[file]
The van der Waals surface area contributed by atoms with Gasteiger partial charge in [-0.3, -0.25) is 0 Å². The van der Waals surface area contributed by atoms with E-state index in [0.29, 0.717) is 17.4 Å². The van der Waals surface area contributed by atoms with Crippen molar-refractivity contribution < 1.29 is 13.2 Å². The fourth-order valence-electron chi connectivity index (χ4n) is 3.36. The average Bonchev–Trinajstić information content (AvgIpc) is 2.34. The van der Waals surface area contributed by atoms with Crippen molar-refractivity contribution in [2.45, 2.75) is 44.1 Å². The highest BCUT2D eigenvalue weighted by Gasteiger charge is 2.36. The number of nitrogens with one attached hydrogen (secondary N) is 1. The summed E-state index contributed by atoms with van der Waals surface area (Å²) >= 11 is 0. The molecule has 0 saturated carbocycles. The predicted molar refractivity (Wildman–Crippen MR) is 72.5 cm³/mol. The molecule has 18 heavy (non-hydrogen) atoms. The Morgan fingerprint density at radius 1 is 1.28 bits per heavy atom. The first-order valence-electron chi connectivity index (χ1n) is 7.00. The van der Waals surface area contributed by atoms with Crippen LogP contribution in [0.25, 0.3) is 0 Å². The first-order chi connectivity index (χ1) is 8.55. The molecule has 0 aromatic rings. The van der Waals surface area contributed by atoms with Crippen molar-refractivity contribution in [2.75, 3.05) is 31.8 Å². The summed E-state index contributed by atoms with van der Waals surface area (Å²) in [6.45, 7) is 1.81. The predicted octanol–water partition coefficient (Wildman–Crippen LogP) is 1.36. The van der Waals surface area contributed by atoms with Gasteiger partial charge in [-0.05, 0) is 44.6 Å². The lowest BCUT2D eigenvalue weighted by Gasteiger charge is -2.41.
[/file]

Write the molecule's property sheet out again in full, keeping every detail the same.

The van der Waals surface area contributed by atoms with Gasteiger partial charge in [-0.3, -0.25) is 0 Å². The van der Waals surface area contributed by atoms with E-state index in [0.29, 0.717) is 17.4 Å². The van der Waals surface area contributed by atoms with Crippen molar-refractivity contribution < 1.29 is 13.2 Å². The fourth-order valence-electron chi connectivity index (χ4n) is 3.36. The average Bonchev–Trinajstić information content (AvgIpc) is 2.34. The van der Waals surface area contributed by atoms with Crippen molar-refractivity contribution in [2.45, 2.75) is 44.1 Å². The highest BCUT2D eigenvalue weighted by Gasteiger charge is 2.36. The number of nitrogens with one attached hydrogen (secondary N) is 1. The summed E-state index contributed by atoms with van der Waals surface area (Å²) >= 11 is 0. The molecule has 0 saturated carbocycles. The predicted molar refractivity (Wildman–Crippen MR) is 72.5 cm³/mol. The molecule has 18 heavy (non-hydrogen) atoms. The Morgan fingerprint density at radius 1 is 1.28 bits per heavy atom. The first-order valence-electron chi connectivity index (χ1n) is 7.00. The van der Waals surface area contributed by atoms with Crippen LogP contribution in [0.25, 0.3) is 0 Å². The first-order chi connectivity index (χ1) is 8.55. The molecule has 0 aromatic rings. The van der Waals surface area contributed by atoms with Crippen molar-refractivity contribution in [2.75, 3.05) is 31.8 Å². The summed E-state index contributed by atoms with van der Waals surface area (Å²) in [6.45, 7) is 1.81. The predicted octanol–water partition coefficient (Wildman–Crippen LogP) is 1.36. The van der Waals surface area contributed by atoms with Gasteiger partial charge in [-0.05, 0) is 44.6 Å². The lowest BCUT2D eigenvalue weighted by Gasteiger charge is -2.41.